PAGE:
The essential art of the book indexer
by Robert Fulford

(The National Post, March 19, 2002)

J.G. Ballard's book of short fiction, War Fever, contains a story consisting of nothing but a five-page index. It's all that remains of an autobiography written by a man who disappeared after being tried in secret for revolutionary activity. Though the authorities suppressed his book, the index somehow survived; we readers have to figure out his fate from the list of topics that was supposed to appear at the end of the book.

That curious little narrative falls into a genre that Jorge Luis Borges made his own: fragments of imaginary documents. The Ballard story could have been written only by someone who loves a good index for itself rather than merely as a guide to a book's contents. The nature of that peculiar love, and the pleasures it brings, are subjects of a delightful anthology from the University of Toronto Press, Indexers and Indexes in Fact & Fiction, edited by Hazel K. Bell.

Some indexes are so simple-minded they seem to have been generated by computers, but making a good index is an independent literary craft, practised by freelancers for more than a century. Bell, who has prepared indexes to some 600 books and journals, was the editor for many years of The Indexer, a trade journal, from which she's drawn many of the articles in her collection. She makes her subject both serious and funny. She knows how hard it is to produce a good index and she celebrates the understated comedy that results when an expert indexer meets first-class material.

She lifts from James Boswell's London Journal a piece of F.A. Pottle's index that conveys a Boswellian sexual exploit with admirable economy: "(Louisa), actress -- JB visits; JB's increased feeling for; JB discusses love with; JB anticipates delight with; JB lends two guineas to; JB entreats to be kind; discourages JB; JB declares passion for; makes assignation with JB; consummation with JB interrupted; JB afraid of a rival; JB feels coolness for; JB incredulous at infection from; JB enraged at perfidy of; JB asks his two guineas back."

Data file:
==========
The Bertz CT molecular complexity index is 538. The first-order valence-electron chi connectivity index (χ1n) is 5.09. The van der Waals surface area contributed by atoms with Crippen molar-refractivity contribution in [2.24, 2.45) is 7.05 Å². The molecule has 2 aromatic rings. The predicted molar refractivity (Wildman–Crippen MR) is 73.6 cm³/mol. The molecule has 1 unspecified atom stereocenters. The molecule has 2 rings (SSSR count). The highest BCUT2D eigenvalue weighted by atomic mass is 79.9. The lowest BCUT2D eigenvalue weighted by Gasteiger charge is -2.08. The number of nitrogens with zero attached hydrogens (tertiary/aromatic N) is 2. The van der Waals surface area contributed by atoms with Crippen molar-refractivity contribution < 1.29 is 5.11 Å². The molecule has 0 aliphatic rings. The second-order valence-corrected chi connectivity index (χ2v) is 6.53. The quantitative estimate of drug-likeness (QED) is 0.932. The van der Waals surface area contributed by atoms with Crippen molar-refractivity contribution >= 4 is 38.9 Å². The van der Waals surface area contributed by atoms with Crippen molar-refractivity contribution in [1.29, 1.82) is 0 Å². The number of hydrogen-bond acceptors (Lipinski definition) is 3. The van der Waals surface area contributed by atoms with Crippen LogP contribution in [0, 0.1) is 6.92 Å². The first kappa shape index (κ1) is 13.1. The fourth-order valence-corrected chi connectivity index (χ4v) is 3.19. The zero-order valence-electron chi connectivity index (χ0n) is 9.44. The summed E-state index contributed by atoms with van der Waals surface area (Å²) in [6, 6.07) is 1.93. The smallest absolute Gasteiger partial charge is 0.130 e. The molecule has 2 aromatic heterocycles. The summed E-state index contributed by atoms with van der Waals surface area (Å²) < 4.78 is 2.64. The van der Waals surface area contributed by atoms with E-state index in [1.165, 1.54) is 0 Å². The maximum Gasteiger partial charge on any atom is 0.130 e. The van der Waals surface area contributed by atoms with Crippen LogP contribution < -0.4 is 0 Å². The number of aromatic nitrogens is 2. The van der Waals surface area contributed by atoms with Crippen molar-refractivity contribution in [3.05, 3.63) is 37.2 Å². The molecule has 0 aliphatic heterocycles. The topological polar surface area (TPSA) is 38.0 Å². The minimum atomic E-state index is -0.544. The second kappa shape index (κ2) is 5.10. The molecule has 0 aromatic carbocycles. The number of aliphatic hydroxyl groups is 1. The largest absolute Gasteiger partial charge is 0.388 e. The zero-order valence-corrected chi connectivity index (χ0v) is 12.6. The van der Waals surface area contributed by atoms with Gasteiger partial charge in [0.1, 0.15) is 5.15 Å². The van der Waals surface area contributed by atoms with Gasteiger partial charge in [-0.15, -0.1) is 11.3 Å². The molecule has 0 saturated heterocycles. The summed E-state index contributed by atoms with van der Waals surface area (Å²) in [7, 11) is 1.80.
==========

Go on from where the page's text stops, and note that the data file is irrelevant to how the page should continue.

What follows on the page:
A.S. Byatt, in the introduction to Bell's book, says experienced readers examine the index first, to grasp an author's approach; if you know the subject, the index also indicates how much fresh or imaginative research has gone into the book. And the perfect index will tell you precisely how far the book ranges. The 52-page index to Robert Burton's The Anatomy of Melancholy, a model of its kind, demonstrates that Burton plucked out of the air (or out of the 17th-century library he ran at Oxford) any bit of trivia that caught his fancy: "Biarmi, high priests who sanctify the wombs of the wives of the kings of Calicut; Bilia, who took it for granted that all men had bad breaths like her husband; Climate, a cause of lust & jealousy; Genesis, thought unadvisable reading; Kisses, honest and otherwise; Prosper, who advised young men not to read the Song of Solomon ..."